“By convergence, I mean the flow of content across multiple media platforms, the cooperation between multiple media industries, and the migratory behaviour of media audiences”(Jenkins 2006)
New technologies have empowered audiences to shift from passive to active consumers (Rosen 2006), creating a merging effect on industries, markets and the content it creates and nurtures. A social networking application such as Instagram, succinctly creates an example of such convergence, and fits into the concept of convergent media. Instagram was launched in 2010 and bought by competing platform, Facebook, in 2012 (Upbin 2012). Since then, its growth in active users has at one point led the way, according to a ‘Global Web Index’ survey in 2014, in overtaking its sister application Facebook, which only had a 3% growth (GWI Social 2014). This is a revealing statistic of how new platforms of media file sharing, such as Instagram, are changing the dynamics of the use of technologies with audiences. Instagram is a powerful social networking tool to own. It is a dialogic media platform, allowing users to share media such as photos and videos; to comment and to share data created. Users are able to instantly create media and share it with no entry fee, no gatekeepers (Mitew, 2015) holding back the publishing of their creativity, and changing the industry of photography as a medium. The relationship that Instagram has as a platform between the audiences’ control of the flow of content, and the utilization of the platform by industries old and new, reinforces the fact that it is a strong example of the affect convergence has between media technologies and audiences (Jenkins 2004). Therefore I will be discussing this affect convergence in regards to Instagram with the ethics and battles arising from censoring in an open medium, and the new relationship audiences have with Instagram as a platform, and how the Instagram has changed the social media game.
Instagram is a relatively new photography and video media technology. It started out as an online phone application and then evolved, through new ownership of Facebook, as a leading media sharing application on multiple platforms. Instagram is an open dialogic medium with the ability for discussions and engagement through hash tags, tools such as the ‘like’ button and the ability to comment and create a dialogue on the media shared. It can be viewed, at first glance, as a monologic media platform, yet the amount of successful user accounts that have utilised those tools available are proof of Instagram’s ability to be a platform that is highly accessible and a key player in audience ‘participatory culture’ (Jenkins 2006). The user mainly performs the regulation of comments, photos, replies and what is shown on their user pages. As censorship on Instagram occurs through the actual hash tag system, and the ability to ‘report’ content, this allows ethical and moral issues to occur. Instagram, as a company, has assumed the role of the moral gatekeeper. Although hashtags are used to find and share content to a wider audience, the hashtag system has been censored. Consequently, there is a list of words and criteria, which are banned from being searched and found on the application (Mchugh 2013). Instagram actually has a history of promoting itself as a free, unambiguous and ‘open platform’. However it censors images, and deletes accounts of users who do not follow their slightly misogynistic, and strange guidelines for users (Dewey 2015).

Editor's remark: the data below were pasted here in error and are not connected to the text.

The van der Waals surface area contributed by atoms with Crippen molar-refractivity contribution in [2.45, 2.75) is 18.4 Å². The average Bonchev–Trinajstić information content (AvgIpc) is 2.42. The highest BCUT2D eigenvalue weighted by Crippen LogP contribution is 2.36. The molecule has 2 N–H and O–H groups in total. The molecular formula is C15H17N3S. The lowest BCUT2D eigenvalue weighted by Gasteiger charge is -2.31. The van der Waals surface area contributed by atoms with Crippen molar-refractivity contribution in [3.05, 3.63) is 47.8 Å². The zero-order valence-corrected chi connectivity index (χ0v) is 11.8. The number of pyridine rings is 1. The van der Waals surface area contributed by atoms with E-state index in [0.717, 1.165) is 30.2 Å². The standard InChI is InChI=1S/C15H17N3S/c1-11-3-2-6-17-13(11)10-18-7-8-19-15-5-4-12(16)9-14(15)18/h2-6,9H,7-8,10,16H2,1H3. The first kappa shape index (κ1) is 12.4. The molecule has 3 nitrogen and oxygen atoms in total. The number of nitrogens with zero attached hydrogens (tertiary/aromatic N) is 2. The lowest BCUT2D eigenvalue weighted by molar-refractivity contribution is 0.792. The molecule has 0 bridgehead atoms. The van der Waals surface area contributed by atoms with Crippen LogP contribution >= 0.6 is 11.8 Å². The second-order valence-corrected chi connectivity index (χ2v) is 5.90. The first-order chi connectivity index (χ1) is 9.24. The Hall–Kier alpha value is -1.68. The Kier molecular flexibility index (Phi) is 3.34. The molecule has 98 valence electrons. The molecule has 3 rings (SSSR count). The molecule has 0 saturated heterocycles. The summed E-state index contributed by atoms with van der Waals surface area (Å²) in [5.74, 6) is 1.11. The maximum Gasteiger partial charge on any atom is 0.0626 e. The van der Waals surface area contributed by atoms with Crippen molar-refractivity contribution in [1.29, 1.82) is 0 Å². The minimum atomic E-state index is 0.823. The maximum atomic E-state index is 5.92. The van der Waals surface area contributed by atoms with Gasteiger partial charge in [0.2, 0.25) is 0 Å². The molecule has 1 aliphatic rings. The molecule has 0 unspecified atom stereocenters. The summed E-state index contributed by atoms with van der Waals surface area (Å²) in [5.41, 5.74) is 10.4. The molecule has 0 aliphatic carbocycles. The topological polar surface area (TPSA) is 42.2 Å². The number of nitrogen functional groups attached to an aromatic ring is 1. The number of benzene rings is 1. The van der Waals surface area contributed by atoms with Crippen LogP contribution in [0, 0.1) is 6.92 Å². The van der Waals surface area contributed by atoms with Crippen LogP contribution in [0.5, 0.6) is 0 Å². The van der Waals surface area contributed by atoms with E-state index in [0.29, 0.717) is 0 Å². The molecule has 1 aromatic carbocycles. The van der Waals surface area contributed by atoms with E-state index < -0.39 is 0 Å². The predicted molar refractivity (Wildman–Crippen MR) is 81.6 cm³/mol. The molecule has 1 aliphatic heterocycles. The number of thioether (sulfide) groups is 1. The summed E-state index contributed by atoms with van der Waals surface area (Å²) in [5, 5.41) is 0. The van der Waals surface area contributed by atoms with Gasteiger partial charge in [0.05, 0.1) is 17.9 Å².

Australian online magazine “Sticks and Stones” was subject to this censorship. Their account was disabled from Instagram after the company shared a photo from a shoot, which showed female pubic hair and a hint of a nipple in a tasteful, un-pornographic way (Vagianos 2015). Instagram had acknowledged their mistake by targeting the photo and the account, but it has since showcased the issues involved in mediating a public social media platform used by all genders, ages and cultures (Vagianos 2015). It is hard not to argue then that Instagram has a reputation now for misogynistic decisions on what should be acceptable on Instagram, and what is deemed inappropriate. The same kind of violation of community guidelines for an instagram account such a “Sticks and Stones” has been seen in other cases such as poet and artist Rupi Kaur’s photographic piece about menstruation that was shared on Instagram (Dewey 2015). Within twenty-four hours of posting the photo series, the artist had faced the repercussions of Instagram. Twice removed, when they finally restored the photo due to pressure from Kaur and her supporters, it was clear that there was underlying reasoning for the removal of the photo in the first place. It is challenging that pornography can be viewed and allowed to remain and yet a woman’s body and a natural occurrence can be classified as ‘obscene’ and a ‘violation’. The idea that Instagram holds itself in esteem as an open, free and accessible platform for anyone to utilize is ironic, at most, when minorities and women are frequently targeted and censored.